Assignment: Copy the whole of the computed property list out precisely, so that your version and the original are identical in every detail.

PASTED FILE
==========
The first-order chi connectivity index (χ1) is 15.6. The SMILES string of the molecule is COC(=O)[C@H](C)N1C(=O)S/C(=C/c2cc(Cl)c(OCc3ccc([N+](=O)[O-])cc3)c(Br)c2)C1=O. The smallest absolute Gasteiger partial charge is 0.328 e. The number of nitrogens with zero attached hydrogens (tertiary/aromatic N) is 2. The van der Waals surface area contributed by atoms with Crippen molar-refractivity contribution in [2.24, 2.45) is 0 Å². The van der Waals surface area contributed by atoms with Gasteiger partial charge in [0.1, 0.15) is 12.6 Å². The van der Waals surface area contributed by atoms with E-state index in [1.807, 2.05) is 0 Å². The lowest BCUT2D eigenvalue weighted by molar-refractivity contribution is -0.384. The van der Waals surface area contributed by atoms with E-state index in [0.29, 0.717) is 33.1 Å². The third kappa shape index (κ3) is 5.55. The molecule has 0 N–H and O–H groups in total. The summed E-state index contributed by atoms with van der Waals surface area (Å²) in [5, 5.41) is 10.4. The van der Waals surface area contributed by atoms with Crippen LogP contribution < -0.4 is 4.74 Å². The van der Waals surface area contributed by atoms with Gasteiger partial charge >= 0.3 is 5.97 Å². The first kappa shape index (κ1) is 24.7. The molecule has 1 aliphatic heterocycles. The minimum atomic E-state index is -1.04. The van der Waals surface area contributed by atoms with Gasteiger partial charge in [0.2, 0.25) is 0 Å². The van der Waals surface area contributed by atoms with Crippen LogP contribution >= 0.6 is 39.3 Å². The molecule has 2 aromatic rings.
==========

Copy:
The first-order chi connectivity index (χ1) is 15.6. The SMILES string of the molecule is COC(=O)[C@H](C)N1C(=O)S/C(=C/c2cc(Cl)c(OCc3ccc([N+](=O)[O-])cc3)c(Br)c2)C1=O. The smallest absolute Gasteiger partial charge is 0.328 e. The number of nitrogens with zero attached hydrogens (tertiary/aromatic N) is 2. The van der Waals surface area contributed by atoms with Crippen molar-refractivity contribution in [2.24, 2.45) is 0 Å². The van der Waals surface area contributed by atoms with Gasteiger partial charge in [0.1, 0.15) is 12.6 Å². The van der Waals surface area contributed by atoms with E-state index in [1.807, 2.05) is 0 Å². The lowest BCUT2D eigenvalue weighted by molar-refractivity contribution is -0.384. The van der Waals surface area contributed by atoms with E-state index in [0.29, 0.717) is 33.1 Å². The third kappa shape index (κ3) is 5.55. The molecule has 0 N–H and O–H groups in total. The summed E-state index contributed by atoms with van der Waals surface area (Å²) in [5, 5.41) is 10.4. The van der Waals surface area contributed by atoms with Crippen LogP contribution < -0.4 is 4.74 Å². The van der Waals surface area contributed by atoms with Gasteiger partial charge >= 0.3 is 5.97 Å². The first kappa shape index (κ1) is 24.7. The molecule has 1 aliphatic heterocycles. The minimum atomic E-state index is -1.04. The van der Waals surface area contributed by atoms with Gasteiger partial charge in [0.2, 0.25) is 0 Å². The van der Waals surface area contributed by atoms with Crippen LogP contribution >= 0.6 is 39.3 Å². The molecule has 2 aromatic rings.